GLENDALE, Ariz. — The Giants could make a fortune on the black market selling whatever unknown magic elixir was passed around the halftime locker room.
The worst offense in the NFL to that point — held scoreless for the first 91-plus minutes of the season — became unstoppable and a fundamentally flawed defense became impenetrable, and the combination of the two turnarounds Sunday saved the Giants’ season from a shockingly early point of no return.
Five straight scoring drives, four straight defensive stops and the closed-doors urgency expressed by head coach Brian Daboll at State Farm Stadium added up to a 31-28 win against the hapless Cardinals, whose 20-point halftime lead was a continuation of the avalanche pouring down on the Giants since their 40-point loss to the Cowboys in Week 1.
“Nobody was flipping tables, but it wasn’t too soft,” receiver Darius Slayton told The Post about halftime. “People voiced their opinions. In light of last week it was, ‘We’re not about to let this be, here we go again.’ Everybody understood that there’s only one way we get ourselves out of this hole: Players making plays.”
Saquon Barkley scored one touchdown on the ground and another through the air, complete with a full-extension dive to the pylon, Daniel Jones rushed for one and threw another to Isaiah Hodgins, and Graham Gano kicked the tie-breaking 34-yard field goal with 19 seconds remaining.
The Giants’ 21-point comeback (trailing 28-7) was their largest since 1949, according to Elias Sports Bureau.
“It’s not always easy to be mentally tough when you’re [down] 60-0, after a game and a half,” Daboll said. “There’s encouragement. There is detail in what needs to get done. Scream and yell, I don’t think that’s the answer. But you definitely place an emphasis on what needs to be done, how it needs to be done, with confidence and sternness.”
The Giants still have big concerns because Barkley is headed for more testing on a sprained right ankle, but are not facing the biggest question of all — what to do with 15 meaningless games? — as would have been the case after an 0-2 start with a loss to arguably the least-talented roster in the league.
Jones threw for 321 yards — maybe none bigger than the 58 that came on a second-half-opening deep post to Jalin Hyatt drawn up during that seminal halftime locker room.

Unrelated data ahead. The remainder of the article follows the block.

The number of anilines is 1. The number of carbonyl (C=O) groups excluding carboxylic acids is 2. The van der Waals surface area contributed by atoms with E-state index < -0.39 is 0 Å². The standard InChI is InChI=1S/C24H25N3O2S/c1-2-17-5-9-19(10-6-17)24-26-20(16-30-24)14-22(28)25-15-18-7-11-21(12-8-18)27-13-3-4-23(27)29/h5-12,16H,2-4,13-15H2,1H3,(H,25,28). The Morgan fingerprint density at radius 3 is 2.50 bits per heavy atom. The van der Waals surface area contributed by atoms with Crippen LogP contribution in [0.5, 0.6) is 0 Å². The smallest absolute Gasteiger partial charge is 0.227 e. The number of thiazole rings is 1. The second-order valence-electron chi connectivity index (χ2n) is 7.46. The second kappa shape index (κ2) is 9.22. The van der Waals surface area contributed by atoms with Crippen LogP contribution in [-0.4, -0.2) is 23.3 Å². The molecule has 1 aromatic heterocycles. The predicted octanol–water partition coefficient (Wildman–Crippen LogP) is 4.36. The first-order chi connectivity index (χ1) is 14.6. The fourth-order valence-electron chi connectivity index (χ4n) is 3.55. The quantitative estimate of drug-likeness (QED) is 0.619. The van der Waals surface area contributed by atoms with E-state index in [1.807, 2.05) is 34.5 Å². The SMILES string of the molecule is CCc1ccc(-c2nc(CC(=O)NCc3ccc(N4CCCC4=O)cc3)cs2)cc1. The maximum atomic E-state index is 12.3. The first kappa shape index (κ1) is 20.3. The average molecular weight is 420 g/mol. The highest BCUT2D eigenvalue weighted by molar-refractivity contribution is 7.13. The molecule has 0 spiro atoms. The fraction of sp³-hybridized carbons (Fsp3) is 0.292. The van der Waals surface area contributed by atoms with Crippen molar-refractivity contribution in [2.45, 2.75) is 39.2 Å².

“It wasn’t a riot act,” safety Xavier McKinney told The Post. “You have to execute. You have to play fast. You have to make plays. We didn’t have a whole bunch of rah-rah speeches. At a point, there’s only so much talking anyone is going to do.”
Even once the offense got started, there was no reason to think the Giants had the defense to make a comeback.
Not after the Cardinals scored three touchdowns and two field goals on their first six possessions and the only “stop” was aided by an overthrown would-be touchdown and a missed field goal.
Not after an interception by Jason Pinnock was negated because Bobby Okereke wrestled Zach Ertz to the ground for pass interference and the Cardinals capitalized with a touchdown to go up 28-7.
And then things changed.
The ankle grabs and arm reaches that James Conner was running through turned into tackles and those tackles led to three straight punts.
The easy completions for journeyman quarterback Josh Dobbs dried up.
“One thing we did say going out for the second half was, ‘No more points on defense,’ ” defensive tackle Leonard Williams said. “The thing is we’ve done it before. This is a different team — we don’t like to go back to last year under any circumstances — but we showed we could do that last year. One of our mottos is, ‘Take them to the deep end,’ and we did a good job. Once the offense started scoring and the defense started getting stops, we started to get a lot more belief.”
The Giants were supposed to see the NFL’s worst team Sunday in Arizona.
For a half, they might have just by looking in a mirror.
If the Cardinals were tanking for the No. 1 pick in the 2024 draft — as has been widely accused — how do you explain Dobbs running through McKinney at the goal line?
Or Jalen Thompson’s interception off of Barkley’s hands? Or Marquise Brown and Ertz running open all throughout the secondary?
Or any of the miscues that created a lopsided score as the Giants punted three times, committed a turnover and mercifully let the clock run out when Daniel Jones was sacked against a three-man pass rush during their five first-half possessions?
None of it sat well with Daboll.
“He’s that fiery, passionate same message he always gives,” Jones said, “and guys took to it.”